LAUSD board member Steve Zimmer proposed a multi-faceted resolution Tuesday to study the district's declining enrollment trends, identify successful programs and streamline access to them.
The district is hoping the move will help boost enrollment.
"We have very successful programs that parents have chosen in isolated spots throughout our district, but we have no strategic plan to make sure that they are available to parents throughout our district," said LAUSD school board member Steve Zimmer.
While Zimmer's resolution was passed, there were lingering questions about cost and funding origin.
In 2007, the district had enrollment numbers reaching 700,000. Five years later, they have nearly 200,000 fewer students. The district has never tracked departing students to find out who is leaving and why.
One of the reasons for the district's decline enrollment is a low birthrate. But while there are not as many children in Los Angeles County, that doesn't explain the entire loss.
And with a smaller number of students, the district will receive even fewer state education dollars for a system crippled by budget cuts.
Magnet school parent Alex Wald has joined a revolt against the reductions.
"All of those essential things to having a successful school are being taken away," Wald said.
Another component is giving more options to parents struggling with magnet school requirements.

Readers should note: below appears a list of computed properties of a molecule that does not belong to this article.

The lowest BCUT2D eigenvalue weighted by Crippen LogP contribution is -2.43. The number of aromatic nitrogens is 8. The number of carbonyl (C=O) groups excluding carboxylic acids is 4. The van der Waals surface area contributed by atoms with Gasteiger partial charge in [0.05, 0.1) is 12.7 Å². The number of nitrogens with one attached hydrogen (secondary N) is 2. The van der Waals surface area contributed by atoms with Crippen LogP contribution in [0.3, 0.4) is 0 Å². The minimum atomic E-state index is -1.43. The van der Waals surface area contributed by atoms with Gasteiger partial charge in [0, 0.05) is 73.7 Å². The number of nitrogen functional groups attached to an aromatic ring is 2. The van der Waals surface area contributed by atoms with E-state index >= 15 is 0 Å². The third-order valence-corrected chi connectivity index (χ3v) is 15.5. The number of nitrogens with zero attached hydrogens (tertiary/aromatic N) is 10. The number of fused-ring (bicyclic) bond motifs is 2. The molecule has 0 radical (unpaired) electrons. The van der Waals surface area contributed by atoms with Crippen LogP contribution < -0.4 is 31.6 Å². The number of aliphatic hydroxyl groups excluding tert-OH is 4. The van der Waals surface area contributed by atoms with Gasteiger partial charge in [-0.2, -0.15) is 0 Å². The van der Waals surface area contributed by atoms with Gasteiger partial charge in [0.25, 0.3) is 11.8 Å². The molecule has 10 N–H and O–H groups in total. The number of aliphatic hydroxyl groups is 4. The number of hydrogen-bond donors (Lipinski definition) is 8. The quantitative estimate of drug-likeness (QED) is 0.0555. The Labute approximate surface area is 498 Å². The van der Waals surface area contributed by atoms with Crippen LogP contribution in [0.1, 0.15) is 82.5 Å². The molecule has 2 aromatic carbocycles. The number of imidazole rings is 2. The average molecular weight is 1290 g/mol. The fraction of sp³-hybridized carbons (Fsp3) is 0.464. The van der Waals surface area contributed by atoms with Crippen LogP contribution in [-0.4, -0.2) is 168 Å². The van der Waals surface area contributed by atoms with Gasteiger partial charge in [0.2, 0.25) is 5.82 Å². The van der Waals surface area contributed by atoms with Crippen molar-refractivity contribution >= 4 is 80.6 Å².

"We want to look at not only allowing parents to apply to one magnet school, but they would be able to have choices that they would be able to apply to at least three magnet schools. It's all about expanding choice within the district," Zimmer said.
Next week, board member Monica Garcia may propose an even more sweeping resolution that would allow students to abandon their own neighborhood school in order to attend any other school in the district.
However, other board members feel this is a lofty ambition. During a time when the budget for school buses has also been slashed, many parents worry now about how their students will get to the classroom, much less study there.
LAUSD Superintendent John Deasy made a grim assessment.
"I actually believe at this point that the rights of the youth are completely imperiled, if not outright violated, by continued cuts in public education in the state of California," he said.